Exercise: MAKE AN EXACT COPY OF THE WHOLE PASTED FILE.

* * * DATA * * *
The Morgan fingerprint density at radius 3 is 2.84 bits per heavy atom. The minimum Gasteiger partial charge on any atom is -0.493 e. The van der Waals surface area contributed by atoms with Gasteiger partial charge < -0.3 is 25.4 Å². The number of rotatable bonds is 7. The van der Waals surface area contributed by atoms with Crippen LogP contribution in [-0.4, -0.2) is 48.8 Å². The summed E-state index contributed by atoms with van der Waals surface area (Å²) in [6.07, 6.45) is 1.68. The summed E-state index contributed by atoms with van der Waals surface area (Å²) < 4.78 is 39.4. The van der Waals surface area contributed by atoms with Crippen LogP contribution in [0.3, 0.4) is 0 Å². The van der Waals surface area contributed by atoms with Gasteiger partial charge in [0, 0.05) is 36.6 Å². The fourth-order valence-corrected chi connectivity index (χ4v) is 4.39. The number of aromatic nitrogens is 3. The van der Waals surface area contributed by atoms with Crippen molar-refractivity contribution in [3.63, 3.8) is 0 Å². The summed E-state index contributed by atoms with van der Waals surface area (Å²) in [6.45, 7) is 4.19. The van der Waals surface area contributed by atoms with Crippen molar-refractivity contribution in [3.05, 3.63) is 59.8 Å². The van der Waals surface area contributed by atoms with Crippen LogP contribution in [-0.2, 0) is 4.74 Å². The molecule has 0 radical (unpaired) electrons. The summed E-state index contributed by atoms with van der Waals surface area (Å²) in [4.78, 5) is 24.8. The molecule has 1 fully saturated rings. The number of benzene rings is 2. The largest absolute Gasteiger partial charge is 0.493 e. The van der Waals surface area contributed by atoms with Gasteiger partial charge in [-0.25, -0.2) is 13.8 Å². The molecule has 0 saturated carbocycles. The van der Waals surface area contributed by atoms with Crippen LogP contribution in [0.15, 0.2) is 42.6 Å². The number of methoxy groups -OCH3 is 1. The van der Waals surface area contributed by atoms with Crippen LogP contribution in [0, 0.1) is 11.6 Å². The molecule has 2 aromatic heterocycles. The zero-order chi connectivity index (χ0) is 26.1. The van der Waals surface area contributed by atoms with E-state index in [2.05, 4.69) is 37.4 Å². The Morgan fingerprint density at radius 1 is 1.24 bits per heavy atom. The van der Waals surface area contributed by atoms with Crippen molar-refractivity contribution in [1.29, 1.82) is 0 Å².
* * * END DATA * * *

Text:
The Morgan fingerprint density at radius 3 is 2.84 bits per heavy atom. The minimum Gasteiger partial charge on any atom is -0.493 e. The van der Waals surface area contributed by atoms with Gasteiger partial charge < -0.3 is 25.4 Å². The number of rotatable bonds is 7. The van der Waals surface area contributed by atoms with Crippen LogP contribution in [-0.4, -0.2) is 48.8 Å². The summed E-state index contributed by atoms with van der Waals surface area (Å²) in [6.07, 6.45) is 1.68. The summed E-state index contributed by atoms with van der Waals surface area (Å²) < 4.78 is 39.4. The van der Waals surface area contributed by atoms with Crippen LogP contribution in [0.3, 0.4) is 0 Å². The van der Waals surface area contributed by atoms with Gasteiger partial charge in [0, 0.05) is 36.6 Å². The fourth-order valence-corrected chi connectivity index (χ4v) is 4.39. The number of aromatic nitrogens is 3. The van der Waals surface area contributed by atoms with Crippen molar-refractivity contribution in [3.63, 3.8) is 0 Å². The summed E-state index contributed by atoms with van der Waals surface area (Å²) in [6.45, 7) is 4.19. The van der Waals surface area contributed by atoms with Crippen molar-refractivity contribution in [3.05, 3.63) is 59.8 Å². The van der Waals surface area contributed by atoms with Crippen LogP contribution in [-0.2, 0) is 4.74 Å². The molecule has 0 radical (unpaired) electrons. The summed E-state index contributed by atoms with van der Waals surface area (Å²) in [4.78, 5) is 24.8. The molecule has 1 fully saturated rings. The number of benzene rings is 2. The largest absolute Gasteiger partial charge is 0.493 e. The van der Waals surface area contributed by atoms with Gasteiger partial charge in [-0.25, -0.2) is 13.8 Å². The molecule has 0 saturated carbocycles. The van der Waals surface area contributed by atoms with Crippen LogP contribution in [0.15, 0.2) is 42.6 Å². The number of methoxy groups -OCH3 is 1. The van der Waals surface area contributed by atoms with Crippen LogP contribution in [0, 0.1) is 11.6 Å². The molecule has 2 aromatic heterocycles. The zero-order chi connectivity index (χ0) is 26.1. The van der Waals surface area contributed by atoms with E-state index in [2.05, 4.69) is 37.4 Å². The Morgan fingerprint density at radius 1 is 1.24 bits per heavy atom. The van der Waals surface area contributed by atoms with Crippen molar-refractivity contribution in [1.29, 1.82) is 0 Å².